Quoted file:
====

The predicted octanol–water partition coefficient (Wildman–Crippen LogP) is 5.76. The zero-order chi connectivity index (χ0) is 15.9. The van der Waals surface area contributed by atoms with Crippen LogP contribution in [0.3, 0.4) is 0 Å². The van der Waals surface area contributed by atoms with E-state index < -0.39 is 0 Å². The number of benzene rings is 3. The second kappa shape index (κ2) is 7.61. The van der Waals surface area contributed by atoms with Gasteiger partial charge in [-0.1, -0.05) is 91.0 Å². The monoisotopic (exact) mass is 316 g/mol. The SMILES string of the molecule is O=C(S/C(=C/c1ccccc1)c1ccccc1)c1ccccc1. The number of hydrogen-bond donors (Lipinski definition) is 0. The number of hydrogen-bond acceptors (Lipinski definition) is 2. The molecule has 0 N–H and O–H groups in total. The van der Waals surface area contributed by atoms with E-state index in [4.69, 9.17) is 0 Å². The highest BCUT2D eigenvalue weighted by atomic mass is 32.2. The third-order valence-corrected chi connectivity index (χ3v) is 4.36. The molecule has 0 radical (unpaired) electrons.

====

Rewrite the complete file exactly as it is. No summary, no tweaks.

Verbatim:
The predicted octanol–water partition coefficient (Wildman–Crippen LogP) is 5.76. The zero-order chi connectivity index (χ0) is 15.9. The van der Waals surface area contributed by atoms with Crippen LogP contribution in [0.3, 0.4) is 0 Å². The van der Waals surface area contributed by atoms with E-state index < -0.39 is 0 Å². The number of benzene rings is 3. The second kappa shape index (κ2) is 7.61. The van der Waals surface area contributed by atoms with Gasteiger partial charge in [-0.1, -0.05) is 91.0 Å². The monoisotopic (exact) mass is 316 g/mol. The SMILES string of the molecule is O=C(S/C(=C/c1ccccc1)c1ccccc1)c1ccccc1. The number of hydrogen-bond donors (Lipinski definition) is 0. The number of hydrogen-bond acceptors (Lipinski definition) is 2. The molecule has 0 N–H and O–H groups in total. The van der Waals surface area contributed by atoms with E-state index in [4.69, 9.17) is 0 Å². The highest BCUT2D eigenvalue weighted by atomic mass is 32.2. The third-order valence-corrected chi connectivity index (χ3v) is 4.36. The molecule has 0 radical (unpaired) electrons.